E-commerce brands of all shapes and sizes are revolutionizing the marketplace by implementing comprehensive and innovative omnichannel strategies. Moreover, their customers are feeling the shift.
So what is the omnichannel experience? It sounds like a fancy term that is more a marketing buzzword than anything else. In this sense, it just makes us feel old.
This maybe appropriate given how the omnichannel experience is changing the customer experience down generational lines. While older generations are interacting with products in a certain way, the youngest generation now with income to spare, Generation Z, is quickly changing the ways they interact with brands and how brands are responding.
The Omni Idea
The omnichannel concept is incredibly broad. It refers to the basic idea that companies have multiple ways in which a customer can interact with a brand to buy a product or service. They can reach their customers through a physical storefront, a web store, an app, or a presence on a major third-party seller such as Amazon or eBay.
It also encompasses different types of experiences in one source. For example, Bank of America’s app can allow customers to book bank appointments, set up monthly payments, deposit checks, and more. The experience is varied and comprehensive- precisely what good Omni-development should be.
Physical and Digital
The omnichannel experience can often be simplified to physical and digital. In other words, the experience refers specifically to the cooperation and communication of these two historically very different approaches to sales.
The new strategy towards the omnichannel experience seems to be both a substantial presence in the digital and the physical. Brands often need a broad and expansive online marketplace as well as a physical store.
The idea that you can be one or the other, physical or digital, is indeed still viable. However, it seems that customers are expecting a substantial presence in not just one or the other, but both. This approach is a pretty significant shift that could signal new ways brands develop their foothold in their industry.
The Older Generation
The customer experience for someone over the age of 25 or so is slightly different. Millennials witnessed the development of e-commerce. While they are mostly comfortable with it, there is still a substantial separation between an e-commerce provider and a physical retailer. Few are merging Etsy with Wal-Mart.
There is also some discomfort in what apps should be doing. They no longer need to do one thing. Every major company should have one, and they should be capable of doing a lot.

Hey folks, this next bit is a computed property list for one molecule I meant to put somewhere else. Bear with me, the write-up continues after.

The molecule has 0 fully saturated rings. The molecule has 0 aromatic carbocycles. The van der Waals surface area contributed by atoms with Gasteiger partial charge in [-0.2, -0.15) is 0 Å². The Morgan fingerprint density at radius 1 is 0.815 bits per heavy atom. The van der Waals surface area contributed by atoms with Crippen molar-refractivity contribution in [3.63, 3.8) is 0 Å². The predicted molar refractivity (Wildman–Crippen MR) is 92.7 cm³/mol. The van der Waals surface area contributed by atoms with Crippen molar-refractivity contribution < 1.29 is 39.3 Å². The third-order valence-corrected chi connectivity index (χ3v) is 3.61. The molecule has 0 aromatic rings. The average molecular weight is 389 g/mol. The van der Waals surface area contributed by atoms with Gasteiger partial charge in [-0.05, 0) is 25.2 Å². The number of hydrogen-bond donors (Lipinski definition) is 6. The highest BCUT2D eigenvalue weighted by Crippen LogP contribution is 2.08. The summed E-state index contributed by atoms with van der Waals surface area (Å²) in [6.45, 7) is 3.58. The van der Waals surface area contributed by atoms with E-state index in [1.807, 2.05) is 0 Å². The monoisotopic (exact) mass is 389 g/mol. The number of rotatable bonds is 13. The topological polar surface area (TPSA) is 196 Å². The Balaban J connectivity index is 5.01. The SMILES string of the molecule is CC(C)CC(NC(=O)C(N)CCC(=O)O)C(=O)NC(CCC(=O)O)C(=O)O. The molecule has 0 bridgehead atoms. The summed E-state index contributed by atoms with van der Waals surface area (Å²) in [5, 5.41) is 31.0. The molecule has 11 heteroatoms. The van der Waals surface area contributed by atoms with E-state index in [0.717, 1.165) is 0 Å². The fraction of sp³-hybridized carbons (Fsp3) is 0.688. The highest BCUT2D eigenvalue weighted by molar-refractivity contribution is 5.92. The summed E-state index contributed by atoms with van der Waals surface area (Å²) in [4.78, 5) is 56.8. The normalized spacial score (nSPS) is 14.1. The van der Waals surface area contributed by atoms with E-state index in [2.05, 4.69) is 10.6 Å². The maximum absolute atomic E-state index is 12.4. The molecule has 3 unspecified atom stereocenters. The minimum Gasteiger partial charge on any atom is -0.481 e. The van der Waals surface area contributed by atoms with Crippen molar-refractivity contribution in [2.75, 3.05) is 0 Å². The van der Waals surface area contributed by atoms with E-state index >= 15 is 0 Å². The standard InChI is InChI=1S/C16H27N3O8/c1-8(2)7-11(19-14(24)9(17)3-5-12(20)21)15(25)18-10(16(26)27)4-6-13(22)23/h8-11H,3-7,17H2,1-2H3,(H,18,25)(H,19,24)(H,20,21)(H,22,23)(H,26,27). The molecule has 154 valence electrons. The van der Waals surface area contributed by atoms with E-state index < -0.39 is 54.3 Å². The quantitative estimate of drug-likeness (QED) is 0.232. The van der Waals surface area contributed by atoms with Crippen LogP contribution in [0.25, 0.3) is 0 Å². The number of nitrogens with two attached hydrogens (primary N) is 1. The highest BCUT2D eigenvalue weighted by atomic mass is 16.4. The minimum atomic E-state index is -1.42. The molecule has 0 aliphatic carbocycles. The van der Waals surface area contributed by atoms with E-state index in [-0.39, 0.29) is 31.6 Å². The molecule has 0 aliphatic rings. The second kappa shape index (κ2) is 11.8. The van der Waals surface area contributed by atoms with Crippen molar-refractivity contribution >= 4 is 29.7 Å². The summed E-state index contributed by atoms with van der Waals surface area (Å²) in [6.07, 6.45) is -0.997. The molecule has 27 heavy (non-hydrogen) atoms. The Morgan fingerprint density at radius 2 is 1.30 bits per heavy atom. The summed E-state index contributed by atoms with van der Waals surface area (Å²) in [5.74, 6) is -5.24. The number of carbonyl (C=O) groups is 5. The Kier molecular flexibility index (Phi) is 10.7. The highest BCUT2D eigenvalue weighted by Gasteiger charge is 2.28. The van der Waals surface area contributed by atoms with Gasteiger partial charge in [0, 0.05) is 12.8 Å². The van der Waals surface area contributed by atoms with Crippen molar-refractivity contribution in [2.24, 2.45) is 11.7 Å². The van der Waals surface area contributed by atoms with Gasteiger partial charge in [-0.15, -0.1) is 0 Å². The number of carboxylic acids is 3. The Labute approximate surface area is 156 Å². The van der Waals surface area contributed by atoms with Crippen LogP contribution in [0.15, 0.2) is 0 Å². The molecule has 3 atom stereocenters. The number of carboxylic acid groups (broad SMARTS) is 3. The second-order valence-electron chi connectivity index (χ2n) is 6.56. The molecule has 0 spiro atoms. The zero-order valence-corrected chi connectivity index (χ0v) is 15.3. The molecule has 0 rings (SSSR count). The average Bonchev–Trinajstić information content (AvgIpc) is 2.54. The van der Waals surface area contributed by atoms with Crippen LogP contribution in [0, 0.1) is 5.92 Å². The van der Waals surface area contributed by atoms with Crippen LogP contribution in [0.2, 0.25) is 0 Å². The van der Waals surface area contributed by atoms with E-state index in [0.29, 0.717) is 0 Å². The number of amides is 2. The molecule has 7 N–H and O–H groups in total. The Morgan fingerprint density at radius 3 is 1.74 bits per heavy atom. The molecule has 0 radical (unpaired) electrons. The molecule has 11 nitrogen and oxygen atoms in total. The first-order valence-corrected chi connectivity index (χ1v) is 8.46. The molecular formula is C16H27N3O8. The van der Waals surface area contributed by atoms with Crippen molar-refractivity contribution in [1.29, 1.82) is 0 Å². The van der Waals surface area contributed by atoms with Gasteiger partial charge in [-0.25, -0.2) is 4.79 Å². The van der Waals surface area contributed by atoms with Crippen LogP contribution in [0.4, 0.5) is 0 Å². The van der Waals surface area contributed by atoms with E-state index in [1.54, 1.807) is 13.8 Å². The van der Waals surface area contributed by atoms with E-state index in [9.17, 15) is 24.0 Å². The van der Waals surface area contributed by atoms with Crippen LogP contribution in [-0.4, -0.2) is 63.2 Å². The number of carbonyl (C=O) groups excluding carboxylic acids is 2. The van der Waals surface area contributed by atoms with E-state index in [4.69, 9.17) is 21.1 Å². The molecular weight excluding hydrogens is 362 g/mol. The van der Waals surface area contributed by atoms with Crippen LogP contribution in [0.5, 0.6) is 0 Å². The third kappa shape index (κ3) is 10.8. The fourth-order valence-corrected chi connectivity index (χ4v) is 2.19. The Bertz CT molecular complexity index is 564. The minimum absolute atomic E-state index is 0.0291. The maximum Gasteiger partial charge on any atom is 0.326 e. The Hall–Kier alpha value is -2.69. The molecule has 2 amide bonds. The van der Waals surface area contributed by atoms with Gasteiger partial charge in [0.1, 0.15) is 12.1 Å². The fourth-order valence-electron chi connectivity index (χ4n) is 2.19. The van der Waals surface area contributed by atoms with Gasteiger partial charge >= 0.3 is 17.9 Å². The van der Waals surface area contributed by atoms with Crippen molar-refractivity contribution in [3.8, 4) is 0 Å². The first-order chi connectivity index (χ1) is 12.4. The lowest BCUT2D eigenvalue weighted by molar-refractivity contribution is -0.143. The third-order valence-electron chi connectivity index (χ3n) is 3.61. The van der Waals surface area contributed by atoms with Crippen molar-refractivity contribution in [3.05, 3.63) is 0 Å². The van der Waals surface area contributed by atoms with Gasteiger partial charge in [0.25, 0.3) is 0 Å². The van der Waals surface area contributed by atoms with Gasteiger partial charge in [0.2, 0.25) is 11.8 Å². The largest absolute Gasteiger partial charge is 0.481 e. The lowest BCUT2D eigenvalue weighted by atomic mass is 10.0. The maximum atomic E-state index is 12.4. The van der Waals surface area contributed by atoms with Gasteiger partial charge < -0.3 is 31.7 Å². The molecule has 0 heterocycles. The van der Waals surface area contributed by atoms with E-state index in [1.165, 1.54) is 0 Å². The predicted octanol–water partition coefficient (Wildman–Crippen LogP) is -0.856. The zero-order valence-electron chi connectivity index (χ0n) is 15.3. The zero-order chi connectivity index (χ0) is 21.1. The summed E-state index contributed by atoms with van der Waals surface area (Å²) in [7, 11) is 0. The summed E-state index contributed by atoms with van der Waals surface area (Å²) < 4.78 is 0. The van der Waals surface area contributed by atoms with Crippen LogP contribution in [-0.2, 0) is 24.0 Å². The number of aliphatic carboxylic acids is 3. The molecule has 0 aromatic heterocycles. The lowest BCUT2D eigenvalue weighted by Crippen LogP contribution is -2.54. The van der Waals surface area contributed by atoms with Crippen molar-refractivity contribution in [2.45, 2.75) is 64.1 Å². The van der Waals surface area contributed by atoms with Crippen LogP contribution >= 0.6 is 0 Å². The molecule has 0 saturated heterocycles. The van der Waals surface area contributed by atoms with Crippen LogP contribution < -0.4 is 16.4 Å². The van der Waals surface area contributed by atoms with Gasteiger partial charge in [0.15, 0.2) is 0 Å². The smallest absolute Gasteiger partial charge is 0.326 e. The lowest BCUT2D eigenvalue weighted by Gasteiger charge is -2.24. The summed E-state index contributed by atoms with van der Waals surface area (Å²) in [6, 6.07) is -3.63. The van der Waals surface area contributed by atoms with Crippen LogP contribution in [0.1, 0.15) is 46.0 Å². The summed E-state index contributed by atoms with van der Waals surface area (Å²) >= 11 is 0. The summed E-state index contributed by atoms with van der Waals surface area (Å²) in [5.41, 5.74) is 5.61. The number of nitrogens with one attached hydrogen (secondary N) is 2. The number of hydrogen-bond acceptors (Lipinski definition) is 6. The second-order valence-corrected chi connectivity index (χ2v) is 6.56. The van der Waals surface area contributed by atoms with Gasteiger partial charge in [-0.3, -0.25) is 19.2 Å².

Options and Converting
This division is far subtler with generation Z. Converting from one part of the customer experience to another is not just a perk- it is an expectation. If an app user can’t also purchase products as well as sell their own, they may find an app that can. While this is just one small example, it illustrates the potential complexity of the omnichannel experience.
In regards to physical and digital, if a customer wants an item from a physical store, they can go and visit. However, what is becoming increasingly common is that a customer searches the e-commerce shop first. They see where the item is in stock, if at all. If they can’t find it, they can order it to either their home or the location of the business they select.
The type of conversion we illustrated here is common with many big-box retailers, like Target, Barnes N Noble, and more. However, it is still not yet familiar with mid-sized retailers. Indeed, many e-commerce providers just don’t have any physical presence at all. While they can develop one, or expand their channels in the digital space, they are missing an opportunity that could become quite valuable.
Many Features, Many Ways to Engage
There are other ways brands have described omnichannel. Some see it as a seamless ability to deliver a strong customer experience from different touch points, allowing customers to easily convert from one to the other if they so choose.
Furthermore, customers want actual experiences. We see this in Amazon’s e-commerce shop. Touted for its thorough recommendations and acclaimed for its customer service, Amazon has a growing omnichannel strategy. Their consideration for retail stores only further cements this idea. Regardless of what you think of Amazon, they are building an intriguing experience around shopping on the site.
Disney is also crafting an incredible omnichannel experience, and they have been for years. Their omnichannel infrastructure should be heralded as the linchpin of omni-development. Users can book their entire experience through an app, from the restaurants they want to dine at to the entertainment they want to see. It could be online or handled at a Disney Store.
The Cash Funnel
Cash comes in from many different sources. The omnichannel experience, at least in the eyes of the customer, is about options. Can I order an item to a store? Can I find the same thing cheaper on a third-party provider? Is there a local shop which carries this specialty product?
If everything is digital, then what can I do? Can I book appointments as well as deposit checks, like what Bank of America is doing through their mobile and desktop apps?
Customers want options to help shape their consumer habits. While this could be a generational divide, it doesn’t have to be. If businesses want to grow their brand, they need to consider synchronizing their channels and expanding how they provide their product.